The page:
(Street Art by Alaa Awad)
A graffito on a wall in Tahrir Square, Cairo read: “The regime did not change, but the people changed”.
It is five years since the eruption of the “Egyptian Revolution” in nationwide mass protests on the 25th of January, 2011. To the cry of “bread, justice and dignity”, hundreds of thousands would take to the streets in daily demonstrations and occupations. The symbolic centre of the movement was occupied Tahrir, where protest evolved into resistance, where rebellion metamorphosed into the creation of autonomy. After 18 days of occupation, and some 1,000 dead at the hands of the national security forces, Hosni Mubarak resigned from power.
But the events that would follow, leading to the presidential election of Marshal Abdel Fattah Al-Sissi, would mark in the minds of many, both in and outside the country, the death of the revolution. For the current regime, as was the case under the government of Mohamed Morsi or the transitional presidency of Adly Mansour, the 25th of January anniversary is unwelcome. If Sissi this last Sunday, on television, could salute the noble principles of the movement, he also added that the popular uprising against Morsi and the military coup that overthrew his Islamic Brotherhood government had “corrected” the revolutions direction. (Le Monde, 25/01/2016)
Since 2013, all demonstrations on the occasion of the anniversary have been prohibited and repressed. This year has been no exception, with some 5000 raids on private houses having been conducted over the 10 days before the 25th, along with the censorship of internet communication, official sermons in mosques condemning all protest as irreligious, and the saturation of Cairo’s streets with police and military. (Le Monde, 25/01/2015). Since the military coup d’état, hundreds of political and human rights activists have been arrested and condemned. The 6th of April Movement, at the heart of the 2011 protests, is today classified as a terrorist organisation and many of its leading figures are in prison. Repression justified by security and a “war against terrorism” serves as alibi for the intensification of authoritarianism. The revolution is dead, killed in fear and blood.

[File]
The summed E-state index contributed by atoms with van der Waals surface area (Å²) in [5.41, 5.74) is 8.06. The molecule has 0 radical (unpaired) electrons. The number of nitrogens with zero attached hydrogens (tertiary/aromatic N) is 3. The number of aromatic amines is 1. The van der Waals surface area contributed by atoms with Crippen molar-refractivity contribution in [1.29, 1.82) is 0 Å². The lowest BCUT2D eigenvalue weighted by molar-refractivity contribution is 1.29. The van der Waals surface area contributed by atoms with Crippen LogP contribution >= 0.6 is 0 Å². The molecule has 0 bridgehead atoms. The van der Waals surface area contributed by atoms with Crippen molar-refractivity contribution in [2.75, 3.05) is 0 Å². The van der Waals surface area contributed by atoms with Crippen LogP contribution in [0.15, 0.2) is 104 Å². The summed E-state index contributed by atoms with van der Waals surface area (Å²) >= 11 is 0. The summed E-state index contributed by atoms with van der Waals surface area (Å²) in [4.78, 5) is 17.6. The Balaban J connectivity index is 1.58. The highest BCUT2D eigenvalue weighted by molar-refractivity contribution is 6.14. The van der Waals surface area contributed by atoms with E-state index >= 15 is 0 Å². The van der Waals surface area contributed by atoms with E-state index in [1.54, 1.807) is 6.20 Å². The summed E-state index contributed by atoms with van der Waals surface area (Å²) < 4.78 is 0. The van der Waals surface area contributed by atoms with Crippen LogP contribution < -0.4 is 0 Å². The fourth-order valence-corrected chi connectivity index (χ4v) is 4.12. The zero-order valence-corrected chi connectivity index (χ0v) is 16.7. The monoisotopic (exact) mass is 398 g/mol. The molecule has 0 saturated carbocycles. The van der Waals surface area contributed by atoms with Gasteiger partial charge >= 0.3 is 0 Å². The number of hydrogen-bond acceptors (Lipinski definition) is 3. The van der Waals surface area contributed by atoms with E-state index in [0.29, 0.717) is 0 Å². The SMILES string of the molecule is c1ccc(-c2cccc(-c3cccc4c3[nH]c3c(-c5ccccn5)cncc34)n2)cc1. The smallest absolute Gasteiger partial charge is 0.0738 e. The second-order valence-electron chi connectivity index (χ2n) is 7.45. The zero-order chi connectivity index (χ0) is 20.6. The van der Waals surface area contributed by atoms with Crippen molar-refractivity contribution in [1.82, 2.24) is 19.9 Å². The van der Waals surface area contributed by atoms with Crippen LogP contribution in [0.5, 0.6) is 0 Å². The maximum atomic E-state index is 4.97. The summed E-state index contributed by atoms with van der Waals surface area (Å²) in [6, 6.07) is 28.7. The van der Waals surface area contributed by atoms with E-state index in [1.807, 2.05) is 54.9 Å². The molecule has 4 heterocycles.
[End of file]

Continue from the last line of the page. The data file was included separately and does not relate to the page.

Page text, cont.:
And yet to so read events is to limit our understanding of events to changes within institutionalised politics. It is to be blind to deeper changes that were lived and continue to resonate within Egypt and beyond, changes that explain the continuing worry of the authorities before the 25th of January.
If for many, both on the right and the left, the “Arab Spring” could be reduced to a demand for the freedoms of “liberal democracy”, what expressed itself in the street protests and occupations was of far greater significance. What was created and what was at stake was autonomy, the autonomy of peoples self-constituting themselves and their social relations in ways that were politically unprecedented in the region. This was an autonomy that was lived and expressed at a diversity of levels, physically, psychically, politically, breaking with restrictions, taboos and fears that isolated, weakened and pacified individuals. Rebellion and rebels were born in Tahrir Square and elsewhere; a rebellion that was spontaneous, horizontal, anti-authoritarian, multi-centred, trans-ideological and from which sprung a social reality that occupied/created both space and time, generating thereby new restless subjectivities.
Some might argue that no power, organisation, thought emerged from Tahrir, to carry the revolution forward. But it is not clear what any of these demands would amount to, or how they could be given form. And it is by no means obvious that all of these are necessary to transform a rebellion into something politically efficacious. This last week’s mass protests and their repression by local authorities, in tunisia, against on-going and wide spread economic hardships testify to changes that continue to echo through peoples in the wake of the “Arab Spring”. (Le Monde, 22/01/2016) And the events in tunisia point to a possible transformation in the contestation, namely, in a movement away from simple political demands to socio-economic demands as well.
With every protest, for those in the streets or in the halls of power, it will be the living spirit of Tahrir which will animate the rebels and cause those in authority to tremble.